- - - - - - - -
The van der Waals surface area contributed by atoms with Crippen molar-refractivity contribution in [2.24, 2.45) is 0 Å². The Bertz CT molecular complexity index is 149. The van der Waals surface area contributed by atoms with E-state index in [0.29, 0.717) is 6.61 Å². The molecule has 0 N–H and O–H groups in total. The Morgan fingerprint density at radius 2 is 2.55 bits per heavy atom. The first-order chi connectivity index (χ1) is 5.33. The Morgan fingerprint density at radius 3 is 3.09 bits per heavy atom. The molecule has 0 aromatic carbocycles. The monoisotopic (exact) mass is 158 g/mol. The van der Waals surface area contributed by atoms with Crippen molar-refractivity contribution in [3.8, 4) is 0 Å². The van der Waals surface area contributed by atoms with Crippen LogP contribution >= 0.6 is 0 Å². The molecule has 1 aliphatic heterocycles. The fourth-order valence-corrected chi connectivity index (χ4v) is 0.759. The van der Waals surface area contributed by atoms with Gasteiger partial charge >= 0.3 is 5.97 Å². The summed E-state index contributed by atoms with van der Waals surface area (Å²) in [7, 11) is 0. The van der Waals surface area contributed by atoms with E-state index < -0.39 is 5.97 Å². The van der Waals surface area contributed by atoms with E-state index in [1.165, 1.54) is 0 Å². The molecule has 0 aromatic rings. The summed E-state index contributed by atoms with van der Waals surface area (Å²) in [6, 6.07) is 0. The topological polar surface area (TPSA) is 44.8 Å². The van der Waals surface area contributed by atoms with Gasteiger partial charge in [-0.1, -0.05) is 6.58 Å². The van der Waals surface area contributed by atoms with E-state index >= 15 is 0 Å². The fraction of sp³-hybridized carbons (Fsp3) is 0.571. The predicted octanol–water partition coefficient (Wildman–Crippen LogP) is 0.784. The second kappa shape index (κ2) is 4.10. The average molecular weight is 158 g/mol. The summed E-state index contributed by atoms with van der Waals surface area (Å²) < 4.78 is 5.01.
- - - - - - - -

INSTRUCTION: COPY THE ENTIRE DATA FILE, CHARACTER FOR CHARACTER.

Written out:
The van der Waals surface area contributed by atoms with Crippen molar-refractivity contribution in [2.24, 2.45) is 0 Å². The Bertz CT molecular complexity index is 149. The van der Waals surface area contributed by atoms with E-state index in [0.29, 0.717) is 6.61 Å². The molecule has 0 N–H and O–H groups in total. The Morgan fingerprint density at radius 2 is 2.55 bits per heavy atom. The first-order chi connectivity index (χ1) is 5.33. The Morgan fingerprint density at radius 3 is 3.09 bits per heavy atom. The molecule has 0 aromatic carbocycles. The monoisotopic (exact) mass is 158 g/mol. The van der Waals surface area contributed by atoms with Crippen molar-refractivity contribution in [3.8, 4) is 0 Å². The van der Waals surface area contributed by atoms with Crippen LogP contribution >= 0.6 is 0 Å². The molecule has 1 aliphatic heterocycles. The fourth-order valence-corrected chi connectivity index (χ4v) is 0.759. The van der Waals surface area contributed by atoms with Gasteiger partial charge >= 0.3 is 5.97 Å². The summed E-state index contributed by atoms with van der Waals surface area (Å²) in [7, 11) is 0. The van der Waals surface area contributed by atoms with E-state index < -0.39 is 5.97 Å². The van der Waals surface area contributed by atoms with E-state index in [1.165, 1.54) is 0 Å². The molecule has 0 aromatic rings. The summed E-state index contributed by atoms with van der Waals surface area (Å²) in [6, 6.07) is 0. The topological polar surface area (TPSA) is 44.8 Å². The van der Waals surface area contributed by atoms with Gasteiger partial charge in [-0.1, -0.05) is 6.58 Å². The van der Waals surface area contributed by atoms with E-state index >= 15 is 0 Å². The fraction of sp³-hybridized carbons (Fsp3) is 0.571. The predicted octanol–water partition coefficient (Wildman–Crippen LogP) is 0.784. The second kappa shape index (κ2) is 4.10. The average molecular weight is 158 g/mol. The summed E-state index contributed by atoms with van der Waals surface area (Å²) < 4.78 is 5.01.